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A supply chain model with direct and retail channels. (English) Zbl 1137.91388
Summary: We study a dual channel supply chain in which a manufacturer sells to a retailer as well as to consumers directly. Consumers choose the purchase channel based on price and service qualities. The manufacturer decides the price of the direct channel and the retailer decides both price and order quantity. We develop conditions under which the manufacturer and the retailer share the market in equilibrium. We show that the difference in marginal costs of the two channels plays an important role in determining the existence of dual channels in equilibrium. We also show that demand variability has a major influence on the equilibrium prices and on the manufacturer’s motivation for opening a direct channel. In the case that the manufacturer and the retailer coordinate and follow a centralized decision maker, we show that adding a direct channel will increase the overall profit. Our numerical results show that an increase in retailer’s service quality may increase the manufacturer’s profit in dual channel and a larger range of consumer service sensitivity may benefit both parties in the dual channel. Our results suggest that the manufacturer is likely to be better off in the dual channel than in the single channel when the retailer’s marginal cost is high and the wholesale price, consumer valuation and the demand variability are low.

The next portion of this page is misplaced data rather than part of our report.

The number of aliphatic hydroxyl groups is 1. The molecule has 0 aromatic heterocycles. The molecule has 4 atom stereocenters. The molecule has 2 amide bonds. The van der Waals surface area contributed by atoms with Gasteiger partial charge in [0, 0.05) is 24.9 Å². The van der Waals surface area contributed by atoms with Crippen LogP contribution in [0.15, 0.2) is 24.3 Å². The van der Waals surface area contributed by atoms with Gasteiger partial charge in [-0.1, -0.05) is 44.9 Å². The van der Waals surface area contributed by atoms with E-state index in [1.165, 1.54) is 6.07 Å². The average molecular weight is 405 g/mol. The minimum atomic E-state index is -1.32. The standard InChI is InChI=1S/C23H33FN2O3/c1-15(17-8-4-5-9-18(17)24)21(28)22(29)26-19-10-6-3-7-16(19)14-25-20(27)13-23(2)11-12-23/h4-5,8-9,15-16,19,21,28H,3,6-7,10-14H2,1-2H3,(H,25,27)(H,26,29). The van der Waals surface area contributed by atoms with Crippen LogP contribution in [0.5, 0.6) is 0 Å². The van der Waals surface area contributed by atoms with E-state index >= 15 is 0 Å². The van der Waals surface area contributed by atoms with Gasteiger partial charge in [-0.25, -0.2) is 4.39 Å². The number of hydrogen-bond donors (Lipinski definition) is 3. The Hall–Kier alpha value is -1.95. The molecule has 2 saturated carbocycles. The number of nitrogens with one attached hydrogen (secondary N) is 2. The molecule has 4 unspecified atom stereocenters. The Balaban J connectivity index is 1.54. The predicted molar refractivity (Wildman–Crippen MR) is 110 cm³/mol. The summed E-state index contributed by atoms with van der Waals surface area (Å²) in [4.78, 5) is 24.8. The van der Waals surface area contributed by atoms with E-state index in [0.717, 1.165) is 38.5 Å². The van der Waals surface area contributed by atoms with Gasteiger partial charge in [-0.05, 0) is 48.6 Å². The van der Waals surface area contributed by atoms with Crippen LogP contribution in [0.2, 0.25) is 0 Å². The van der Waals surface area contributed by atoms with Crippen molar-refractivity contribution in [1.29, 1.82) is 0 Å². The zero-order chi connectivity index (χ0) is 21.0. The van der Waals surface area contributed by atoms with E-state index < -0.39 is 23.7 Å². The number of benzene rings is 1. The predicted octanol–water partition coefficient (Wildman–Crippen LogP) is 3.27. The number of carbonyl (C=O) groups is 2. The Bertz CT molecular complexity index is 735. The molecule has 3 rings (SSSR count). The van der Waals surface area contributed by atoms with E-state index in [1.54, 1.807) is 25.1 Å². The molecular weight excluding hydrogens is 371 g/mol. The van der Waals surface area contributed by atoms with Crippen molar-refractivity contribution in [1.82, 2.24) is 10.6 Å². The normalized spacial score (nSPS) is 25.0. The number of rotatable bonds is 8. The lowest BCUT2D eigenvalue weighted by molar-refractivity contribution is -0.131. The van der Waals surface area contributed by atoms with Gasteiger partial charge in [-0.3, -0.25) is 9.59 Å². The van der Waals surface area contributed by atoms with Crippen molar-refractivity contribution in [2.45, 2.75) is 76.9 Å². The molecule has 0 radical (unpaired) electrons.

MSC:
91B24Price theory and market structure
90B05Inventory, storage, reservoirs
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